Querying both structured and unstructured data via a single common query interface such as SQL or natural language has been a long standing research goal. Moreover, as methods for extracting information from unstructured data become ever more powerful, the desire to integrate the output of such extraction processes with “clean”, structured data grows. We are convinced that for successful integration into databases, such extracted information in the form of “triples” needs to be both (1) of high quality and (2) have the necessary generality to link up with varying forms of structured data. It is the combination of both these aspects, which heretofore have been usually treated in isolation, where our approach breaks new ground.
The cornerstone of our work is a novel, generic method for extracting open information triples from unstructured text, using a combination of linguistics and learning-based extraction methods, thus uniquely balancing both precision and recall. Our system called LILLIE (LInked Linguistics and Learning-Based Information Extractor) uses dependency tree modification rules to refine triples from a high-recall learning-based engine, and combines them with syntactic triples from a high-precision engine to increase effectiveness. In addition, our system features several augmentations, which modify the generality and the degree of granularity of the output triples. Even though our focus is on addressing both quality and generality simultaneously, our new method substantially outperforms current state-of-the-art systems on the two widely-used CaRB and Re-OIE16 benchmark sets for information extraction.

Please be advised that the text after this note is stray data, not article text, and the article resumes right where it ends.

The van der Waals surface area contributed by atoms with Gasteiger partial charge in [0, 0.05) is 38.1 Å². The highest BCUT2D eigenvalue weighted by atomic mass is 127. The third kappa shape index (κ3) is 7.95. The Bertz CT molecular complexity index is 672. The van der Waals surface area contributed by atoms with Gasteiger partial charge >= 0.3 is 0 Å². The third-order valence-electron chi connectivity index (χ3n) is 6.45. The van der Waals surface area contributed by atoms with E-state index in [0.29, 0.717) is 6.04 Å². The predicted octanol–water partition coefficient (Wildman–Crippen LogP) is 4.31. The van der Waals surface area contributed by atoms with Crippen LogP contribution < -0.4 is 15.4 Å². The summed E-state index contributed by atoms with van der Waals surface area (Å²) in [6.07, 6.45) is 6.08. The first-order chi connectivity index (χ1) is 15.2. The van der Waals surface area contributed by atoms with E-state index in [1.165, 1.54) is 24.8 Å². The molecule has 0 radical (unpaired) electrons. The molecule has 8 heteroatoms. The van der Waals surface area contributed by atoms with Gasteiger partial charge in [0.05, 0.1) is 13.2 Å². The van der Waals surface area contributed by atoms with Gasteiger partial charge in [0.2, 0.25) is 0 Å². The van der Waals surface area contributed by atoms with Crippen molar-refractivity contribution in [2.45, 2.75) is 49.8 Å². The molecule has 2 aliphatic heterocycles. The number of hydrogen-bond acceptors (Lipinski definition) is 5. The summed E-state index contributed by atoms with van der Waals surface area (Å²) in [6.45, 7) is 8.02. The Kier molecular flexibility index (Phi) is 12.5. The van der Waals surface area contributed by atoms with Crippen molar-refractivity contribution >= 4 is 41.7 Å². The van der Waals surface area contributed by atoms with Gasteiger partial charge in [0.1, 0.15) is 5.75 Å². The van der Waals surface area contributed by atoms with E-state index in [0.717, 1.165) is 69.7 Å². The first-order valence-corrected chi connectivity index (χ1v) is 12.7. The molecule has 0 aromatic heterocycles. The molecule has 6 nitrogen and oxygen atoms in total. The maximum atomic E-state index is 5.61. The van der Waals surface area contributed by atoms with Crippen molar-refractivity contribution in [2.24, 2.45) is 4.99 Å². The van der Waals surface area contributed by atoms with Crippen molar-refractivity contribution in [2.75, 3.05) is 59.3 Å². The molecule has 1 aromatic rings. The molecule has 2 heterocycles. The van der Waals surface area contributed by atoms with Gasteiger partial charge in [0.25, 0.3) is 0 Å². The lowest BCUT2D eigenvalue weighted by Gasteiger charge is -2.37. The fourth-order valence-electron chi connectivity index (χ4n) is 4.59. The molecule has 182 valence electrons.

We have made our code publicly available1 to facilitate further research.